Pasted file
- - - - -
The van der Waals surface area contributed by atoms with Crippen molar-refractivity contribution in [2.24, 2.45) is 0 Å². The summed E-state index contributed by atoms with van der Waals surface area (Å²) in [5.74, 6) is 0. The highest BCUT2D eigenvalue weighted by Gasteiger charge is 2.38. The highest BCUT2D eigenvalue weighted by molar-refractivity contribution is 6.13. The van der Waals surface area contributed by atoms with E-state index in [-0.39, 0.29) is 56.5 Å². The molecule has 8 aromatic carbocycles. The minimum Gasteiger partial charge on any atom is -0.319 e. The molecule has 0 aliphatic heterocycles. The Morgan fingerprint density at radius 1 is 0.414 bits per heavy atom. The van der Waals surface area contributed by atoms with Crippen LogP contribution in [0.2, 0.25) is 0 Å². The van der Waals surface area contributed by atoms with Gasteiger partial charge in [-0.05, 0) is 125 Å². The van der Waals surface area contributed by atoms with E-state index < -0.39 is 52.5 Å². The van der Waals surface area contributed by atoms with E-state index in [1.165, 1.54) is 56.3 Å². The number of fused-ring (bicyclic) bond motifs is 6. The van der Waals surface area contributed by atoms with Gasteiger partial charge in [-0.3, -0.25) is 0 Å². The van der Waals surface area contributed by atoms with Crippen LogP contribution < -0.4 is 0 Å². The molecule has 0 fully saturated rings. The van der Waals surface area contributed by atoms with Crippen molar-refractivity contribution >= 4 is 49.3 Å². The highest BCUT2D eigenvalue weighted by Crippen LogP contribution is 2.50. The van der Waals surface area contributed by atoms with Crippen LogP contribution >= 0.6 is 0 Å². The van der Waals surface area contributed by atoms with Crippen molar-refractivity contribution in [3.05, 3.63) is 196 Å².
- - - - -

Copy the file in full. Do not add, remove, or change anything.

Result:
The van der Waals surface area contributed by atoms with Crippen molar-refractivity contribution in [2.24, 2.45) is 0 Å². The summed E-state index contributed by atoms with van der Waals surface area (Å²) in [5.74, 6) is 0. The highest BCUT2D eigenvalue weighted by Gasteiger charge is 2.38. The highest BCUT2D eigenvalue weighted by molar-refractivity contribution is 6.13. The van der Waals surface area contributed by atoms with E-state index in [-0.39, 0.29) is 56.5 Å². The molecule has 8 aromatic carbocycles. The minimum Gasteiger partial charge on any atom is -0.319 e. The molecule has 0 aliphatic heterocycles. The Morgan fingerprint density at radius 1 is 0.414 bits per heavy atom. The van der Waals surface area contributed by atoms with Crippen LogP contribution in [0.2, 0.25) is 0 Å². The van der Waals surface area contributed by atoms with Gasteiger partial charge in [-0.05, 0) is 125 Å². The van der Waals surface area contributed by atoms with E-state index < -0.39 is 52.5 Å². The van der Waals surface area contributed by atoms with E-state index in [1.165, 1.54) is 56.3 Å². The number of fused-ring (bicyclic) bond motifs is 6. The van der Waals surface area contributed by atoms with Gasteiger partial charge in [-0.3, -0.25) is 0 Å². The van der Waals surface area contributed by atoms with Crippen LogP contribution < -0.4 is 0 Å². The molecule has 0 fully saturated rings. The van der Waals surface area contributed by atoms with Crippen molar-refractivity contribution >= 4 is 49.3 Å². The highest BCUT2D eigenvalue weighted by Crippen LogP contribution is 2.50. The van der Waals surface area contributed by atoms with Crippen LogP contribution >= 0.6 is 0 Å². The van der Waals surface area contributed by atoms with Crippen molar-refractivity contribution in [3.05, 3.63) is 196 Å².